While you can learn the basics of obedience and rally training from many books and videos, it is often a faster and more effective to engage with a training group who can help you to learn the ins and outs of this emerging dog sport. In many cases, they will also be able to guide you to the best competitions for you and your dog, once you think you have gained enough mastery. Both World Cynosport Rally Limited and the American Kennel Club have searchable lists of rally obedience groups and training centers.
Step
3
Train and compete
In order to participate in Rally-O, there are several commands that your dog will need to know. Along with the familiar commands such as sit, stay, and heel, are included more complex cues such as spirals, slaloms, and slow and fast paces. Once you and your dog have gained some mastery over these commands, you can compete if you so choose. Teams generally begin competing in the Novice category and the progress through the Advanced and Excellent levels.
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Toy Collection

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Any Day
Free
Easy
5 - 20 min
Items needed
Clicker
Toybox
Toys
Activity description

The Belgian Shepherd is a highly intelligent canine, and they often have several toys available to them to keep their minds active. They can quickly amass a large amount of fetch toys, stuffed animals, chew toys, and rope toys, most of which they leave lying wherever they were last using them. Unfortunately, for those of us who like our houses neat and clean, they tend to leave them mostly scattered across the floor. Fortunately, these clever dogs are also quite capable of cleaning up their toys and putting them in a toybox on their own, with just a little bit of guidance. 

Step
1
Clicker training
If you have not yet introduced the idea of the clicker to your dog, doing so will make the job of training your pup much easier. The clicker is a device that when pressed, creates the sound of a single, sharp click. That noise is meant to tell your dog when they have done something correctly, an idea that is introduced to the dog by ensuring that every time the clicker makes it’s clicking noise, a high-value treat is offered to your pooch.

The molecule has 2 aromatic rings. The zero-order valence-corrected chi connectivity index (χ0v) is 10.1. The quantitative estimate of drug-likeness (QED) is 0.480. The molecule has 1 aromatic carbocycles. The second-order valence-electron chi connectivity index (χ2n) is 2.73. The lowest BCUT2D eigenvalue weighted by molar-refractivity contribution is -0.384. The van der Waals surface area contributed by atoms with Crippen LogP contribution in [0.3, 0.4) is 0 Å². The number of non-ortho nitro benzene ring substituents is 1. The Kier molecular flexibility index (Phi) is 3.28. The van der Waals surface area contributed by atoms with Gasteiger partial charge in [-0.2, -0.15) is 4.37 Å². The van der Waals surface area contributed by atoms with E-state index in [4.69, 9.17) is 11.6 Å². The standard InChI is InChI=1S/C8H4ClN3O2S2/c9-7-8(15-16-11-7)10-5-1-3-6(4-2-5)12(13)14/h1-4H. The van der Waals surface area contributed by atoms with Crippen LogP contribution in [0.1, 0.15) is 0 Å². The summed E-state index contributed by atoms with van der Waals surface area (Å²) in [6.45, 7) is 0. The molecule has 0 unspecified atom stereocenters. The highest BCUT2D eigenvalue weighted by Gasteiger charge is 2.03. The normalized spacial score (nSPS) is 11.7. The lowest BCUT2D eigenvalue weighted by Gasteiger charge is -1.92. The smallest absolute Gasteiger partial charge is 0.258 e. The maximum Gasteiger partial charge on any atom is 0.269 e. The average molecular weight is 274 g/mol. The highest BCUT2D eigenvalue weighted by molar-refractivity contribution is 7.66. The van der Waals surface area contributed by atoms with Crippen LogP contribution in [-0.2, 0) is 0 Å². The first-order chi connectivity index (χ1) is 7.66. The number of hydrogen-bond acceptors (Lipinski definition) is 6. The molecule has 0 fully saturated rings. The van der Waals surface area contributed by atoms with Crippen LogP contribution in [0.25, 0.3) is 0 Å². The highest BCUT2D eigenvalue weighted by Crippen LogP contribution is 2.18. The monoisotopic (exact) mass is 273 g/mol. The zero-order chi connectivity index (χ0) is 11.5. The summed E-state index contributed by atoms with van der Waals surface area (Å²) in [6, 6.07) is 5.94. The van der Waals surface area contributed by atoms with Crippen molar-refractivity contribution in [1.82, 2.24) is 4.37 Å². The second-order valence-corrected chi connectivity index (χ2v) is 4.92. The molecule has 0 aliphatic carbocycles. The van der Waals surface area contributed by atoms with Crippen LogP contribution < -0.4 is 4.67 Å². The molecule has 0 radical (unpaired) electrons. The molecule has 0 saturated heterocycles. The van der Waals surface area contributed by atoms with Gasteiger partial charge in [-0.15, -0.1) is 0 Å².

Step
2
Fetch and drop
The next step can typically start with a game of fetch, in which you toss a toy and then reward the dog with praise when they return it to you. When they are returning the toy on a regular basis, its time to introduce the open bin or box that you want your dog to collect their toys in. Position yourself on the opposite side of the box from your dog, forcing the dog to extend it’s neck out over the box to reach towards you. When your pooch’s head is stretched out over the box, click the clicker, and show them a treat. This will cause the dog to drop the item into the box, prompting you to state the command word you have chosen, click the clicker again, and give your dog a treat.
Step
3
On their own
Once your dog reliably drops the item in the box when you are on the other side of the box, you can start moving further and further from the container, while continuing to give the command. Each time the dog successfully puts a toy in the box, click and treat. Eventually, this will help cement the command in your dog’s mind so that they drop the toy in the box regardless of where you are when you give the command.
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More Fun Ideas...

Treibball

If you can’t take your dog herding, you may want to try the sport of treibball instead, an activity in which your dog herds several large balls to a place specified by you.  

Schutzhund

The name of this activity translates into English as “protection dog,” and it was developed specifically for the German Shepherd dog, a dog very similar in nature and form to the Belgian Shepherd.  

Conclusion

The Belgian Shepherd is an active animal, both physically and mentally, and they need a great deal of exercise. The exercises and activities listed here are specifically designed to take advantage of this breed's natural herding and protection instincts as well as exercising their minds, but they are by no means the only activities available for these strong and versatile dogs.